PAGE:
Fuel, Drug Crisis Leaves Sri Lanka Hospitals On Life Support

Sri Lanka’s hospitals are on the verge of collapse as supplies of surgery equipment and life-saving drugs have been almost exhausted, while extreme fuel shortages have left both patients and doctors unable to travel for treatment, media reports said.

Sri Lanka imports 85 per cent of its medicinal supplies and equipment, along with raw materials to manufacture the remaining share of its needs, however, the island country is now bankrupt and a lack of foreign currency has left it unable to source enough fuel to keep the economy moving.
Health ministry officials declined to give details about the present state of Sri Lanka’s public health services, on which 90 per cent of the population depends, the reports said.

As per the media reports, doctors working in government hospitals say they have been forced to curtail routine surgeries to prioritise life-threatening emergencies, and use less effective substitute medicines.

“Sri Lanka’s once-strong healthcare system is now in jeopardy,” UN Resident Coordinator Hanaa Singer-Hamdy said in a statement.

“The most vulnerable are facing the greatest impact,” she said.

The World Bank has directed funds to help Sri Lanka pay for urgently needed medications, including anti-rabies vaccines. Meanwhile, India, Bangladesh, Japan and other countries have also come to aid of Sri Lanka with donations for the healthcare sector.

Newly-elected President Ranil Wickremesinghe has claimed that the country’s economic crisis is likely to deteriorate even more by the end of next year if no strict measures are taken.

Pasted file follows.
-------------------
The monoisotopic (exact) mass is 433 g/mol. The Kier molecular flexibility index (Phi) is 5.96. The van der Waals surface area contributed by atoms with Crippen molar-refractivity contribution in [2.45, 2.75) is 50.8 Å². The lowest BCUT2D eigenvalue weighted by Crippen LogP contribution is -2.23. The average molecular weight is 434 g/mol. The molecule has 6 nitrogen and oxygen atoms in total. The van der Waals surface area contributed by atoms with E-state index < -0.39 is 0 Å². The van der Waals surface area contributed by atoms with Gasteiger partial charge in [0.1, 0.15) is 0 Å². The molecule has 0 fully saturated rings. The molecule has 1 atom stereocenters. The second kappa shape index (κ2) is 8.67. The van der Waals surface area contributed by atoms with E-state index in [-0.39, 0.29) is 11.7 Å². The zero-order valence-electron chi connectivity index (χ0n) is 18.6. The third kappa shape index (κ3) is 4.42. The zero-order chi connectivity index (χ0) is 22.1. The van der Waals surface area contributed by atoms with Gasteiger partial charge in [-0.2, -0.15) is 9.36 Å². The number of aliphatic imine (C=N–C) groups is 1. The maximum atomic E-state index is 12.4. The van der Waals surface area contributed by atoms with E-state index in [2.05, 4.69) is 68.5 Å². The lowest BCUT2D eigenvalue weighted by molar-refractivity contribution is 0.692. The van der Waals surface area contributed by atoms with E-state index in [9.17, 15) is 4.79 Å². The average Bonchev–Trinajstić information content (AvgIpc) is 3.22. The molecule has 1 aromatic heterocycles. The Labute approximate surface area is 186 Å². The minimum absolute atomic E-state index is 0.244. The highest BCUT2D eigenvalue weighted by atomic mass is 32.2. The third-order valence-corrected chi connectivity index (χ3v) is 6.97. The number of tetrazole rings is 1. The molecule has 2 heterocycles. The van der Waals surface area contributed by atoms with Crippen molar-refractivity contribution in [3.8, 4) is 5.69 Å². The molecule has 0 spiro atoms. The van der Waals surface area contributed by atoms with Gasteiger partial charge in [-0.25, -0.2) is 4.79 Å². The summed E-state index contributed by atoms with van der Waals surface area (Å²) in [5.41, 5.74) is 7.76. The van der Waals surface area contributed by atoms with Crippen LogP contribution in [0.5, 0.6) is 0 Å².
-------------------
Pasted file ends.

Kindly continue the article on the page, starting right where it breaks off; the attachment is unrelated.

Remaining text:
Massive inflation has driven food prices so high that many households are struggling to keep themselves fed as the reeling economic crisis continues to keep Sri Lanka under its grip.

Since the beginning of 2022, Sri Lanka has experienced an escalating economic crisis and the government has defaulted on its foreign loans. The United Nations warned that 5.7 million people “require immediate humanitarian assistance.”

Sri Lanka’s economy is bracing for a sharp contraction due to the unavailability of basic inputs for production, an 80 per cent depreciation of the currency since March 2022, coupled with a lack of foreign reserves and the country’s failure to meet its international debt obligations.

With many Sri Lankans experiencing extreme shortages of essentials including food and fuel, peaceful protests began in March. The protests led then-Prime Minister Mahinda Rajapaksa to resign on May 9, and his brother, President Gotabaya Rajapaksa, to flee the country on July 13 and resign the following day. (ANI)

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